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Russia Plans Massive Productivity and Wage Hike for Space Industry Workforce

Production floor of the Khrunichev Space Center, where Russia's venerable Proton-M rockets are constructed.

In a bid to tackle the low productivity hobbling Russia's space industry, the state-owned conglomerate that spans the sector has proposed doubling wages and implementing incentive systems to triple the efficiency of its workforce.

The Soviet space program at its height in 1989 employed over a million people and accounted for 1.5 percent of Soviet gross domestic product. To work in the space sector was considered a plumb assignment.

But after years of industrial decay, low wages and brain drain, the industry is struggling to recruit fresh talent and move forward with new projects.

The space sector now has a reputation for being geriatric and, at times, incompetent — many scoffed last year, when a Proton-M rocket crashed shortly after launch because its guidance computer's sensors were installed upside down.

United Rocket and Space Corporation (URSC) was created by presidential decree earlier this year in response to that crash. It has been tasked with reforming and consolidating most of the industry under its auspices. Reforms are expected to begin next year, and by 2016 the numerous companies that make up Russia's space sector will employ 196,000 people, the corporation said in a statement on Friday.

“By 2025 plans are to increase productivity threefold, while real wages will double,” the statement said.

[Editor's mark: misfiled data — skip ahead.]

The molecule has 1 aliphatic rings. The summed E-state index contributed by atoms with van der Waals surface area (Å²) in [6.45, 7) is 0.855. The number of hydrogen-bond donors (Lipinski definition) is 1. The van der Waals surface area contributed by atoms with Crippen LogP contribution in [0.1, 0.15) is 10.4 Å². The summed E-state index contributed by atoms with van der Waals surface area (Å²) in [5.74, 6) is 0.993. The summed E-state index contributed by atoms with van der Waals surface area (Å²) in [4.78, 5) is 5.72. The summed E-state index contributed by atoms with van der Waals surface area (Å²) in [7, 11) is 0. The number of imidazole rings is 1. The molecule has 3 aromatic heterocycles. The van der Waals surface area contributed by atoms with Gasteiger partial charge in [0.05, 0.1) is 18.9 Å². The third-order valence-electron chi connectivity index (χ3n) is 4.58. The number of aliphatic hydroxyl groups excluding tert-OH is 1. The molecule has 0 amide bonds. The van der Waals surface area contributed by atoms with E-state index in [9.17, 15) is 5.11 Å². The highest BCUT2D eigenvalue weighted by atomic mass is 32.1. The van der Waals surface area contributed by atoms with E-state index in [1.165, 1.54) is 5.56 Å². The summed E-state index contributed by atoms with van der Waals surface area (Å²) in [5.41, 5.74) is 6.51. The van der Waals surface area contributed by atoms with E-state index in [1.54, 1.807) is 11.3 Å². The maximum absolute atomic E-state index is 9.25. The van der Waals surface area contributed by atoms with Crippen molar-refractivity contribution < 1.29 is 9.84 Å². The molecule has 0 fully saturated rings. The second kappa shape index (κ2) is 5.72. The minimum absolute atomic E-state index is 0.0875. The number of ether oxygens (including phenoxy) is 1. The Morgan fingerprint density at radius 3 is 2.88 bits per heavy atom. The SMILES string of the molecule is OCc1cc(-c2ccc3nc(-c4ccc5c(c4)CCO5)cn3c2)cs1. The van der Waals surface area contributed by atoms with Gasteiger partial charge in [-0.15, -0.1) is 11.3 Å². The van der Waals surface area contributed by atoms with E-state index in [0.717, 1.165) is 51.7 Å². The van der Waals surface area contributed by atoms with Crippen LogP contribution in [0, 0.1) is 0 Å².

According to the corporation, which bills itself as “a socially responsible employer,” the planned productivity improvements hinge on the development of “a motivation system based on key performance indicators,” as well as housing and pension programs.

Although a single space industry employee brings his employer on average 1.6 million rubles ($32,000) in revenue, monthly salaries are around 44,500 rubles a month ($900), or just over $10,000 a year, the corporation said. The average Russian salary is just over 30,000 rubles a month.

URSC is also pledging to take recruitment of young talent seriously by creating special programs to attract young talent to work on challenging and interesting projects, increasing spending on training threefold by 2016.

“Young people are a necessary component of any high-tech industry,” the corporation said.

The average age of an employee in the Russian space industry is currently 45.4 years, the corporation said. In comparison, at the California-based space startup Space Exploration Technologies (SpaceX) — considered by many to be the world's most exciting and innovative space firm — the average age of an engineer is reported to be between 26 and 30.

It should be said, however, that average age in the entire U.S. aerospace industry — which includes both aviation and space production — is 47. The average salary meanwhile is over $117,000, Fortune magazine reported last year.

If the U.S. space industry is taken alone, the average age is higher, with 43 percent of the workforce over the age of 50, according to a report issued by the U.S. Department of Commerce in May.

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